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J Bodyw Mov Ther. 2016 Jan;20(1):115-122. doi: 10.1016/j.jbmt.2015.07.036. Epub 2015 Jul 26.

Effects of scapular stabilization exercise on pain related parameters in patients with scapulocostal syndrome: A randomized controlled trial.

Author information

1
Department of Physical Therapy, School of Health Science, Mae Fah Luang University, Chiang Rai, 57100, Thailand; The Research Center in Back, Neck, Other Joint Pain and Human Performance (BNOJPH), Khon Kaen University, 40002, Thailand. Electronic address: vitsarutbut@hotmail.com.
2
Department of Physical Therapy, School of Health Science, Mae Fah Luang University, Chiang Rai, 57100, Thailand.

Abstract

The aim of this study was to evaluate the effects of scapular stabilization exercise (SSE) on pain intensity, pressure pain threshold (PPT), muscle tension and anxiety in patients with scapulocostal syndrome (SCS). Thirty-six patients were randomly assigned to receive a 30-minute session of either SSE or control (relaxed by lying supine quietly) for 12 sessions over a period of 4 weeks. Pain intensity, PPT, muscle tension and anxiety were assessed before and after a 4-week intervention period and 2 weeks after the intervention period. The adverse effects were evaluated after completion of the intervention period. Results indicated that the SSE group showed a significant improvement in all parameters after the intervention period and at 2 weeks after the intervention period (p < 0.05). For all outcomes, similar changes were not found in the control group. The adjusted post-test mean values of each assessment time point for pain intensity, muscle tension and anxiety were significantly lower in the SSE group than those of the control group (p < 0.05). Moreover, the values for PPT were significantly higher in the SSE group (p > 0.05). There were no reports of adverse effects in either group. We therefore conclude that SSE can improve pain related parameters and could be an effective intervention for SCS.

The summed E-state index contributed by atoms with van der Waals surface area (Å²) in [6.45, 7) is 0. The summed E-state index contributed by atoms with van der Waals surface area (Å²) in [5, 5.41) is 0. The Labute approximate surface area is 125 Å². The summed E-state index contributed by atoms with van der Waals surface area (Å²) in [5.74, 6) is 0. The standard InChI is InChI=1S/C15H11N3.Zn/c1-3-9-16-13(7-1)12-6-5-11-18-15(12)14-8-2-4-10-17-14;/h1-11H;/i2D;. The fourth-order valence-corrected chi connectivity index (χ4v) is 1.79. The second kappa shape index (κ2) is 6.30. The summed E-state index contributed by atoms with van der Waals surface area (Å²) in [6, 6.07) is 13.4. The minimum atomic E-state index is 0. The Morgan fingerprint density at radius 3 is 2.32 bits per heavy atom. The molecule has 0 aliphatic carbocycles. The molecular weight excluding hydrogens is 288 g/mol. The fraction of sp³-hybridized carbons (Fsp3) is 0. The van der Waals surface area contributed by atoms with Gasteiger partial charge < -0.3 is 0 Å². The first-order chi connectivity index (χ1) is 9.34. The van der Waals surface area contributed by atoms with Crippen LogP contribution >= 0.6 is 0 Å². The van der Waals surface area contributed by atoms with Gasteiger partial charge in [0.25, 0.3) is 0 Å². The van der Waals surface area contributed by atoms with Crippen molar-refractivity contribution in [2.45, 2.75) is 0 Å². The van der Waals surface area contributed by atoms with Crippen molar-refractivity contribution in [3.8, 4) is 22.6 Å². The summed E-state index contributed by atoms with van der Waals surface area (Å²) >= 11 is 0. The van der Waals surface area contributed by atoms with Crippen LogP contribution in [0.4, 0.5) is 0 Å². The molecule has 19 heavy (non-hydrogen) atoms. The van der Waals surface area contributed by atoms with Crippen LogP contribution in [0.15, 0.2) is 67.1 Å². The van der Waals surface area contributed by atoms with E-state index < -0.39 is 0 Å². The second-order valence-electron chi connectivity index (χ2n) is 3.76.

KEYWORDS:

Randomized controlled trial; Scapular stabilizaton exercise; Scapulocostal syndrome

PMID:
26891646
DOI:
10.1016/j.jbmt.2015.07.036
[Indexed for MEDLINE]

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